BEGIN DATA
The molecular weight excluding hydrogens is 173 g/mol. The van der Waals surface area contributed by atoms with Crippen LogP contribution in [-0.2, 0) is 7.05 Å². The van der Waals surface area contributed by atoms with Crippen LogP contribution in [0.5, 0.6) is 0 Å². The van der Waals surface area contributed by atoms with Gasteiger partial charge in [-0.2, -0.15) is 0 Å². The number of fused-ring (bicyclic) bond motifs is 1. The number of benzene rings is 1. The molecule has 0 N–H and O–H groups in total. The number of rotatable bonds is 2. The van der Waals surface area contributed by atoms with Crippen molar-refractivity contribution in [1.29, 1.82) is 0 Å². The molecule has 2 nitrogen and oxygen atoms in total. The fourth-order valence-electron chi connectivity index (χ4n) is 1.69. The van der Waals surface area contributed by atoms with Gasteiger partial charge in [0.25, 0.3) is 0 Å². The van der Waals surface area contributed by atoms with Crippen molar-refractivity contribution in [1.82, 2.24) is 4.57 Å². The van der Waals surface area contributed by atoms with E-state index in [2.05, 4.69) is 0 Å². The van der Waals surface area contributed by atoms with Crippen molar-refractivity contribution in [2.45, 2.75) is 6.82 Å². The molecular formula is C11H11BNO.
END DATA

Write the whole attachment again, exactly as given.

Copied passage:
The molecular weight excluding hydrogens is 173 g/mol. The van der Waals surface area contributed by atoms with Crippen LogP contribution in [-0.2, 0) is 7.05 Å². The van der Waals surface area contributed by atoms with Crippen LogP contribution in [0.5, 0.6) is 0 Å². The van der Waals surface area contributed by atoms with Gasteiger partial charge in [-0.2, -0.15) is 0 Å². The number of fused-ring (bicyclic) bond motifs is 1. The number of benzene rings is 1. The molecule has 0 N–H and O–H groups in total. The number of rotatable bonds is 2. The van der Waals surface area contributed by atoms with Crippen molar-refractivity contribution in [1.29, 1.82) is 0 Å². The molecule has 2 nitrogen and oxygen atoms in total. The fourth-order valence-electron chi connectivity index (χ4n) is 1.69. The van der Waals surface area contributed by atoms with Gasteiger partial charge in [0.25, 0.3) is 0 Å². The van der Waals surface area contributed by atoms with Crippen molar-refractivity contribution in [1.82, 2.24) is 4.57 Å². The van der Waals surface area contributed by atoms with E-state index in [2.05, 4.69) is 0 Å². The van der Waals surface area contributed by atoms with Crippen molar-refractivity contribution in [2.45, 2.75) is 6.82 Å². The molecular formula is C11H11BNO.